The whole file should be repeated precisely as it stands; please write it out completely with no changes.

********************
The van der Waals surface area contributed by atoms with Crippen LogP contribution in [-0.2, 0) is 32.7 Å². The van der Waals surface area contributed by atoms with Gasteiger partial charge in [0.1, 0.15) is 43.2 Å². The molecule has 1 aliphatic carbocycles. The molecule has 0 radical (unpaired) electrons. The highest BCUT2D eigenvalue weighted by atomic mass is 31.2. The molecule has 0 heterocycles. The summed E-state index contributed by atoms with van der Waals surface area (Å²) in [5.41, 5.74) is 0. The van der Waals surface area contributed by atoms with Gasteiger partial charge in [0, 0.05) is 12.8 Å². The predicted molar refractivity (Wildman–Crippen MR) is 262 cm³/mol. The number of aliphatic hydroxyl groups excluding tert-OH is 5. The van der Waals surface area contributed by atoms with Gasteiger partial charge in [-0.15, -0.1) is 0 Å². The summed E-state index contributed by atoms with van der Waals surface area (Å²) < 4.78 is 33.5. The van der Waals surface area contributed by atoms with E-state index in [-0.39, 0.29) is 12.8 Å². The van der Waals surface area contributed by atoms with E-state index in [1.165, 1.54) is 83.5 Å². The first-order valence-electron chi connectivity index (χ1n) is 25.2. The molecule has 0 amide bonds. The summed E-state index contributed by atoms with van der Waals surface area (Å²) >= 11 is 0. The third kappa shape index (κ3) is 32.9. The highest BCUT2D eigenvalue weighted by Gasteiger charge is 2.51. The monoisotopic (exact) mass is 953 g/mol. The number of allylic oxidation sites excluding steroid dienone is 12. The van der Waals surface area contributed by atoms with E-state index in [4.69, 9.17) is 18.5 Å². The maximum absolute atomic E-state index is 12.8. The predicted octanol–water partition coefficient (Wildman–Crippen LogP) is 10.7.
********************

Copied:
The van der Waals surface area contributed by atoms with Crippen LogP contribution in [-0.2, 0) is 32.7 Å². The van der Waals surface area contributed by atoms with Gasteiger partial charge in [0.1, 0.15) is 43.2 Å². The molecule has 1 aliphatic carbocycles. The molecule has 0 radical (unpaired) electrons. The highest BCUT2D eigenvalue weighted by atomic mass is 31.2. The molecule has 0 heterocycles. The summed E-state index contributed by atoms with van der Waals surface area (Å²) in [5.41, 5.74) is 0. The van der Waals surface area contributed by atoms with Gasteiger partial charge in [0, 0.05) is 12.8 Å². The predicted molar refractivity (Wildman–Crippen MR) is 262 cm³/mol. The number of aliphatic hydroxyl groups excluding tert-OH is 5. The van der Waals surface area contributed by atoms with Gasteiger partial charge in [-0.15, -0.1) is 0 Å². The summed E-state index contributed by atoms with van der Waals surface area (Å²) < 4.78 is 33.5. The van der Waals surface area contributed by atoms with E-state index in [-0.39, 0.29) is 12.8 Å². The van der Waals surface area contributed by atoms with E-state index in [1.165, 1.54) is 83.5 Å². The first-order valence-electron chi connectivity index (χ1n) is 25.2. The molecule has 0 amide bonds. The summed E-state index contributed by atoms with van der Waals surface area (Å²) >= 11 is 0. The third kappa shape index (κ3) is 32.9. The highest BCUT2D eigenvalue weighted by Gasteiger charge is 2.51. The monoisotopic (exact) mass is 953 g/mol. The number of allylic oxidation sites excluding steroid dienone is 12. The van der Waals surface area contributed by atoms with E-state index in [4.69, 9.17) is 18.5 Å². The maximum absolute atomic E-state index is 12.8. The predicted octanol–water partition coefficient (Wildman–Crippen LogP) is 10.7.